Linked by Thom Holwerda on Sun 2nd Jul 2006 21:26 UTC
Features, Office People say I rant too much. I complain and complain, but never seem to really like anything. As I promised a few weeks ago, I will talk about things I love about computers. After explaining why I like to complain and rant, this column will solely deal with fluffy bunnies, green meadows, blue skies, and shiny, happy people. I promise.
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>Sure. We do it all the time in science.

Thanks, I'm glad you agreed with me. Like I said as well, "agreement presupposes an understanding of each others' stance on an issue. Without prior knowledge of the opposite point of view, there cannot be true agreement to begin with."

>Um, no. You told me about a lot of hypothetical biases that might surround the scenario, but none in the scenario itself.

I don't see the difference. I UNDERSTAND the difference, but I don't agree that there is a difference. My bias is that the data (what you call "objective measurable empiricism") is meaningless without interpretation, and evaluation of the means of collection. I don't think you can separate them. You may disagree, and that's understandable, because that's your bias. That's the importance of acknowledging biases. I see every day the misuse of statistics to prove a political or economic point. The data is objective in most cases. But how do you collect it? How do you present it to get your point across? It's ALL biased . . . at least, that's my opinion, and MY bias.

>The scenario I gave was an example of objective measurable empiricism.

Don't you find it strange that I said I agree with you, and you were quick to say, "um no?" Why? Why is it that we are going back and forth? Where is the source of our disagreement. Maybe I'm misunderstanding you, or vice versa. You have your opinions on the given scenario and, in my mind, it is equally valid to mine. Yet, we are stuck.

This takes us full circle back to the original topic: BIAS. It's OK for us to disagree. We are not disagreeing on the "objective measurable empiricism," (again, I said I agree with you) we are disagreeing on the role of the circumstances around it. I know you were trying to prove that biases don't have to exist, but disagreeing with me is bringing our respective biases out. Your bias is that you value the purity of science, its objectivity. My bias is that I'm skeptical about the abuses of science and the prevalence of "junk" science.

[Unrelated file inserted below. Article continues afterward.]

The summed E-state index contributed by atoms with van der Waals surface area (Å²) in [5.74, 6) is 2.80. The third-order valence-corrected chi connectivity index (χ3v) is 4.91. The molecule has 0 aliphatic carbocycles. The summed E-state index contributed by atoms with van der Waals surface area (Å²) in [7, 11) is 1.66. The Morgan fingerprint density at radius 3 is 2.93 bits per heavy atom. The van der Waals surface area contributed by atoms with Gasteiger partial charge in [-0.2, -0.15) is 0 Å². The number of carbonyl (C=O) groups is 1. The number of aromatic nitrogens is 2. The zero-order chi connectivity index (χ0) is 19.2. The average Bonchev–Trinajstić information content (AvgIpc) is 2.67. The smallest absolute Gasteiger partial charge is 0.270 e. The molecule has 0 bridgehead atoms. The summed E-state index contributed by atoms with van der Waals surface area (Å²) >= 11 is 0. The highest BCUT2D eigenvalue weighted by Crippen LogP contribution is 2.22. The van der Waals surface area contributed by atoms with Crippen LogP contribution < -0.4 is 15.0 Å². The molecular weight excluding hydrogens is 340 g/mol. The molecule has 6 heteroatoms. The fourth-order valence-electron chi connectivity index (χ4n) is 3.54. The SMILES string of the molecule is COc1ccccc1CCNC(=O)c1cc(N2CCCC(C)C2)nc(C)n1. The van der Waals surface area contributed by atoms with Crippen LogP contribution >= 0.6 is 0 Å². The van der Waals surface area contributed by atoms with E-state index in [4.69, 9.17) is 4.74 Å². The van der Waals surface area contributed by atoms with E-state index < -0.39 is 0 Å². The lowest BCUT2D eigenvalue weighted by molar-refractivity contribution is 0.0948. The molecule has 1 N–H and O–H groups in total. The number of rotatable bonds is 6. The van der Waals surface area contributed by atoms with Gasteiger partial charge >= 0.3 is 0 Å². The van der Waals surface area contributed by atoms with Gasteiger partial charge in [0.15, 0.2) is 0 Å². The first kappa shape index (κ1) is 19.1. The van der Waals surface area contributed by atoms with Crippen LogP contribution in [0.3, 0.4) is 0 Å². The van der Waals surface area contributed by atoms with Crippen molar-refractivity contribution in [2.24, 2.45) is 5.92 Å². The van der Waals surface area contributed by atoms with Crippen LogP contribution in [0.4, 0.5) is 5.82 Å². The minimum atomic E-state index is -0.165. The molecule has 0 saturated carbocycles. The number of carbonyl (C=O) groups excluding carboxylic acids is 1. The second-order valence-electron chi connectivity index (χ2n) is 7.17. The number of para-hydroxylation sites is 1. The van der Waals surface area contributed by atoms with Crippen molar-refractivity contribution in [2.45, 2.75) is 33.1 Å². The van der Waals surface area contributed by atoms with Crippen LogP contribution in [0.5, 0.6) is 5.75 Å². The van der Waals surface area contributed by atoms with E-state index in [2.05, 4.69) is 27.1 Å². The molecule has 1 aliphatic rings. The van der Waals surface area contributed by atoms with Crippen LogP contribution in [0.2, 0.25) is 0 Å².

>But even if you ignore the original example, you have just agreed that the post you responded to with the text string comments and that post claimed to contain an example of unbiased action.

Unfortunately, I don't understand this statement at all, so I cannot respond. Maybe it's just too late ;)

Remember, the original article has nothing to do with computers. It was a social commentary on a niche hobby that is shared by visitors of this site. Computers are just a metaphor. The dennotation is that computers aren't that important. The connotation is that the opinions of people who love computers aren't that important. I don't think that was Thom's original intention, but that is the result.

I just wanted to say that I rather enjoyed this exchange. You had some great points, though I do respectfully disagree with some of them. I hope you can respectfully disagree with me. If you are an American, I hope you have a wonderful Independence Day. Thanks again. This is my last post on this thread.

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